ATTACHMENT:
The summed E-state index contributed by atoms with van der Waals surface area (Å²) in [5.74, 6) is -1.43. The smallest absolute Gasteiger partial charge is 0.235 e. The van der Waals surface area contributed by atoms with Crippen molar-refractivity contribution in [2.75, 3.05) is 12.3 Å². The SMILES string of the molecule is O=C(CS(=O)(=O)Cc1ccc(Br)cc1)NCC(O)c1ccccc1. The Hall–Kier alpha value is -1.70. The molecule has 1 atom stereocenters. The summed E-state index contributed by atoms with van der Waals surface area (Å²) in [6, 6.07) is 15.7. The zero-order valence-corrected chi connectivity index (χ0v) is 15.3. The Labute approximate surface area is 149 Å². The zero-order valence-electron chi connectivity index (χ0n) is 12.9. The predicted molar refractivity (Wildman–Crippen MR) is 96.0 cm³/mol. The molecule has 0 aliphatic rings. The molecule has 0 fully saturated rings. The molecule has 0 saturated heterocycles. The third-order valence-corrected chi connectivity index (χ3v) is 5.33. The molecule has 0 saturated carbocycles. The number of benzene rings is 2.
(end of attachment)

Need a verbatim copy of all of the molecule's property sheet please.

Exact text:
The summed E-state index contributed by atoms with van der Waals surface area (Å²) in [5.74, 6) is -1.43. The smallest absolute Gasteiger partial charge is 0.235 e. The van der Waals surface area contributed by atoms with Crippen molar-refractivity contribution in [2.75, 3.05) is 12.3 Å². The SMILES string of the molecule is O=C(CS(=O)(=O)Cc1ccc(Br)cc1)NCC(O)c1ccccc1. The Hall–Kier alpha value is -1.70. The molecule has 1 atom stereocenters. The summed E-state index contributed by atoms with van der Waals surface area (Å²) in [6, 6.07) is 15.7. The zero-order valence-corrected chi connectivity index (χ0v) is 15.3. The Labute approximate surface area is 149 Å². The zero-order valence-electron chi connectivity index (χ0n) is 12.9. The predicted molar refractivity (Wildman–Crippen MR) is 96.0 cm³/mol. The molecule has 0 aliphatic rings. The molecule has 0 fully saturated rings. The molecule has 0 saturated heterocycles. The third-order valence-corrected chi connectivity index (χ3v) is 5.33. The molecule has 0 saturated carbocycles. The number of benzene rings is 2.